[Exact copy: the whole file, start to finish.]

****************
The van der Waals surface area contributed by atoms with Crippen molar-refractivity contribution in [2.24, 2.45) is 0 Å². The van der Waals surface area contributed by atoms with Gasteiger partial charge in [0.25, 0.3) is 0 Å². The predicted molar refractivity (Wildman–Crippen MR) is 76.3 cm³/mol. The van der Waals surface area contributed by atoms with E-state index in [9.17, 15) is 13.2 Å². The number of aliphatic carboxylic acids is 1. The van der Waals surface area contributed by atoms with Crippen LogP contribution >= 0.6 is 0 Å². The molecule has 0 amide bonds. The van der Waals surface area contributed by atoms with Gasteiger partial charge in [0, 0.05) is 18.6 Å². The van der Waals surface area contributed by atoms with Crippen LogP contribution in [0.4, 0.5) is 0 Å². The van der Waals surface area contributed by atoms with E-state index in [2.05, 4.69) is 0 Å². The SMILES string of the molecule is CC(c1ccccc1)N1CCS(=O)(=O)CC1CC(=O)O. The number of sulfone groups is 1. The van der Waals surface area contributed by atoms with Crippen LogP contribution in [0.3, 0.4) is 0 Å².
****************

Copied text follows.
The van der Waals surface area contributed by atoms with Crippen molar-refractivity contribution in [2.24, 2.45) is 0 Å². The van der Waals surface area contributed by atoms with Gasteiger partial charge in [0.25, 0.3) is 0 Å². The predicted molar refractivity (Wildman–Crippen MR) is 76.3 cm³/mol. The van der Waals surface area contributed by atoms with E-state index in [9.17, 15) is 13.2 Å². The number of aliphatic carboxylic acids is 1. The van der Waals surface area contributed by atoms with Crippen LogP contribution >= 0.6 is 0 Å². The molecule has 0 amide bonds. The van der Waals surface area contributed by atoms with Gasteiger partial charge in [0, 0.05) is 18.6 Å². The van der Waals surface area contributed by atoms with Crippen LogP contribution in [0.4, 0.5) is 0 Å². The van der Waals surface area contributed by atoms with E-state index in [2.05, 4.69) is 0 Å². The SMILES string of the molecule is CC(c1ccccc1)N1CCS(=O)(=O)CC1CC(=O)O. The number of sulfone groups is 1. The van der Waals surface area contributed by atoms with Crippen LogP contribution in [0.3, 0.4) is 0 Å².